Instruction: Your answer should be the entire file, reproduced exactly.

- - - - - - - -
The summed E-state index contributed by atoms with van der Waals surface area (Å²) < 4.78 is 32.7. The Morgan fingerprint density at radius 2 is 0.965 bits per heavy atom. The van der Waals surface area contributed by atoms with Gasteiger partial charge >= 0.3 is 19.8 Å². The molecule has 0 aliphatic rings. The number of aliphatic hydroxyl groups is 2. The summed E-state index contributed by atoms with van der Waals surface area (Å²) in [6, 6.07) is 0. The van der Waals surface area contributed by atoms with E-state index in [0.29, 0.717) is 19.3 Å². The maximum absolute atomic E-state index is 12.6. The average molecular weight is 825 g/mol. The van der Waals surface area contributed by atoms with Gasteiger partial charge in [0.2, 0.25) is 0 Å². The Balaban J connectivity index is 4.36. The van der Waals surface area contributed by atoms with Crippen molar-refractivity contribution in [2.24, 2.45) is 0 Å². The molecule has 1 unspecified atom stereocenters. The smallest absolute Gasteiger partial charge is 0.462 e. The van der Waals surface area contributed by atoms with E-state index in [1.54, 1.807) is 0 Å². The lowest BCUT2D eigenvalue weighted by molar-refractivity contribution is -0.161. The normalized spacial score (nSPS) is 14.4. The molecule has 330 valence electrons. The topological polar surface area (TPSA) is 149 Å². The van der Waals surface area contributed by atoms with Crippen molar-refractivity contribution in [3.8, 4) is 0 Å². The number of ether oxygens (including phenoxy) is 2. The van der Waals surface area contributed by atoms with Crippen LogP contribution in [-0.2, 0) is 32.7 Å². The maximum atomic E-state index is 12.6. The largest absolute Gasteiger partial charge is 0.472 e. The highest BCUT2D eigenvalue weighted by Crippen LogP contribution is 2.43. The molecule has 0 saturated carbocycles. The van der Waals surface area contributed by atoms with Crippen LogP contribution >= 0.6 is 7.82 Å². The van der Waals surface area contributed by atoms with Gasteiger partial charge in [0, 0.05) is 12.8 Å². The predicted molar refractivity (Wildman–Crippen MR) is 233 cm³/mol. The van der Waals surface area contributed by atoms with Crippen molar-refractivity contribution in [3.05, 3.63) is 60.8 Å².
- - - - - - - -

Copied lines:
The summed E-state index contributed by atoms with van der Waals surface area (Å²) < 4.78 is 32.7. The Morgan fingerprint density at radius 2 is 0.965 bits per heavy atom. The van der Waals surface area contributed by atoms with Gasteiger partial charge >= 0.3 is 19.8 Å². The molecule has 0 aliphatic rings. The number of aliphatic hydroxyl groups is 2. The summed E-state index contributed by atoms with van der Waals surface area (Å²) in [6, 6.07) is 0. The van der Waals surface area contributed by atoms with E-state index in [0.29, 0.717) is 19.3 Å². The maximum absolute atomic E-state index is 12.6. The average molecular weight is 825 g/mol. The van der Waals surface area contributed by atoms with Gasteiger partial charge in [0.2, 0.25) is 0 Å². The Balaban J connectivity index is 4.36. The van der Waals surface area contributed by atoms with Crippen molar-refractivity contribution in [2.24, 2.45) is 0 Å². The molecule has 1 unspecified atom stereocenters. The smallest absolute Gasteiger partial charge is 0.462 e. The van der Waals surface area contributed by atoms with E-state index in [1.54, 1.807) is 0 Å². The lowest BCUT2D eigenvalue weighted by molar-refractivity contribution is -0.161. The normalized spacial score (nSPS) is 14.4. The molecule has 330 valence electrons. The topological polar surface area (TPSA) is 149 Å². The van der Waals surface area contributed by atoms with Crippen molar-refractivity contribution in [3.8, 4) is 0 Å². The number of ether oxygens (including phenoxy) is 2. The van der Waals surface area contributed by atoms with Crippen LogP contribution in [-0.2, 0) is 32.7 Å². The maximum atomic E-state index is 12.6. The largest absolute Gasteiger partial charge is 0.472 e. The highest BCUT2D eigenvalue weighted by Crippen LogP contribution is 2.43. The molecule has 0 saturated carbocycles. The van der Waals surface area contributed by atoms with Crippen LogP contribution >= 0.6 is 7.82 Å². The van der Waals surface area contributed by atoms with Gasteiger partial charge in [0, 0.05) is 12.8 Å². The predicted molar refractivity (Wildman–Crippen MR) is 233 cm³/mol. The van der Waals surface area contributed by atoms with Crippen molar-refractivity contribution in [3.05, 3.63) is 60.8 Å².